I felt like an idiot. My only solace came in learning I’m not the only one out there who failed woefully in properly securing my account. I had some pretty notable company, Weber said, including Sarah Palin, the former governor of Alaska and vice presidential candidate.


Palin’s email was hacked a few years ago, Weber said, because someone figured out her dog’s name. She, like I, had used that information as her security question, he said.


Your pet’s name, mother’s maiden name and anniversary date are among some of the most popular security questions sites ask to confirm your identity. That type of information is public information that, with only a moderate amount of knowledge, can be obtained by a hacker.


In my case, this wasn’t even “hacking,” as Weber didn’t need to input any type of computer code to access my computer. All he needed was my name and email address, which he obtained through a Google search using a relatively unsophisticated computer search tactics.


Weber explained he got my email by taking advantage of a security flaw in a program run by the Pennsylvania Department of Transportation.


Years ago, I had signed up for email and text alerts of road closings and delays. I had filled out a form, via the Internet, that listed my email address and cellphone number. Weber was able to access that form, as well as the forms of thousands of others, because PennDOT failed to employ security features that would ensure it did not become public.


I plan to contact PennDOT officials to advise them of the issue.


Increasing security


In the interim, I’ve taken several steps to shore up my online security.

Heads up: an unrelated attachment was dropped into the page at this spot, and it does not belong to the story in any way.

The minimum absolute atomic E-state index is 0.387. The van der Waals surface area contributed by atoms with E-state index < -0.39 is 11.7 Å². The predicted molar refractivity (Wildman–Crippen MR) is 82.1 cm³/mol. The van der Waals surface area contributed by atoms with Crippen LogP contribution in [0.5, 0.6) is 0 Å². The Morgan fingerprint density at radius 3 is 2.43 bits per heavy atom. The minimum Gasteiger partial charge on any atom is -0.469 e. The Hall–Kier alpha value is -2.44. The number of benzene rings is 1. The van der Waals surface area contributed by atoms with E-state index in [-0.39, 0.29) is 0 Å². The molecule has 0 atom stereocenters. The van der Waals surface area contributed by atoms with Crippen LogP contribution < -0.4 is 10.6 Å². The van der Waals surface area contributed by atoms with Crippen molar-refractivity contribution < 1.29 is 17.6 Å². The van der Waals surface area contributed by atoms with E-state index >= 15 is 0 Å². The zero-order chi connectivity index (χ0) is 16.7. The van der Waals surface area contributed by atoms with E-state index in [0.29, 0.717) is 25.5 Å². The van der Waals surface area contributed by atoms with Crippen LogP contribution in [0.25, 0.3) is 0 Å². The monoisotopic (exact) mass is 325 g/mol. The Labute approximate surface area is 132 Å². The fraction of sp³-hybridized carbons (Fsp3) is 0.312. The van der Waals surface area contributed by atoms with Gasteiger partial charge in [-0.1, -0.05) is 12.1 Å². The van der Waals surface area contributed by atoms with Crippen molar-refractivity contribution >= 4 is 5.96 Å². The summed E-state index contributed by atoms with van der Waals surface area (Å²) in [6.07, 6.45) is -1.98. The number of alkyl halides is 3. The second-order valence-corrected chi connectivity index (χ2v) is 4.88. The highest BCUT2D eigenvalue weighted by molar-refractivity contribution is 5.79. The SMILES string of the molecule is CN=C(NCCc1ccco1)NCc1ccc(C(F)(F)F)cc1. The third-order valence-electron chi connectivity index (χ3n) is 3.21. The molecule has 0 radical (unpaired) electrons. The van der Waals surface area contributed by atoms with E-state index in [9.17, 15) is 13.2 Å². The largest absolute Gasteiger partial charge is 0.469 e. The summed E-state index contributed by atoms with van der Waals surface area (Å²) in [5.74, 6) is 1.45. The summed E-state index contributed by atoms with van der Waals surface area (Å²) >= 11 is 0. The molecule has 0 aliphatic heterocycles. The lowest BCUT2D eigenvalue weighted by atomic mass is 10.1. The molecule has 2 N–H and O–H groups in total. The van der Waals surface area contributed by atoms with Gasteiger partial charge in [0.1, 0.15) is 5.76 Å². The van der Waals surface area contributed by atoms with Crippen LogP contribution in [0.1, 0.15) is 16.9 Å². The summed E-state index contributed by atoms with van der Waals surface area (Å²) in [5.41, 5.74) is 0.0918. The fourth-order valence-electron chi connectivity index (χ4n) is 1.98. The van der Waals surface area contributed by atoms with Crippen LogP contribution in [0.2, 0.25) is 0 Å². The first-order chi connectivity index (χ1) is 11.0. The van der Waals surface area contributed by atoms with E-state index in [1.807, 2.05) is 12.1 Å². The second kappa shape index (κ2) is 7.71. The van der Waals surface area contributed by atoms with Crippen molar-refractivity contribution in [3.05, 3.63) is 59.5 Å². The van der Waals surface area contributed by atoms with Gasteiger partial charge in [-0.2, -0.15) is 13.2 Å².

I immediately changed my security question for my email. It’s unique enough that you wouldn’t be able to figure it out by looking at my Facebook page.


I’ve also removed all personal information from my profile on Facebook and set the privacy settings to the highest level available. Now only my Facebook friends can see my photos.


I’m also taking time to review my passwords and security questions for all my accounts to ensure they’re sufficiently obscure.


I’m sure I won’t be perfect, but Weber advises people, they don’t need to be.


“You don’t need to have Department of Justice security level. The only thing you need is to be more secure than 90 percent of people,” Weber said.


“As long as you know a little about protecting yourself, someone who is looking for a target is going to pass over you and go to someone else who is easier.”


If you don’t want that to be you, take some simple steps to help protect yourself, Weber said.


Don’t use common information, such as your birth date, in creating a password. Equally important, make sure your security question is something only you could know.


“Your password can be as long and complicated as you want, but it’s irrelevant if all it takes is your pet’s name to reset it,” Weber said.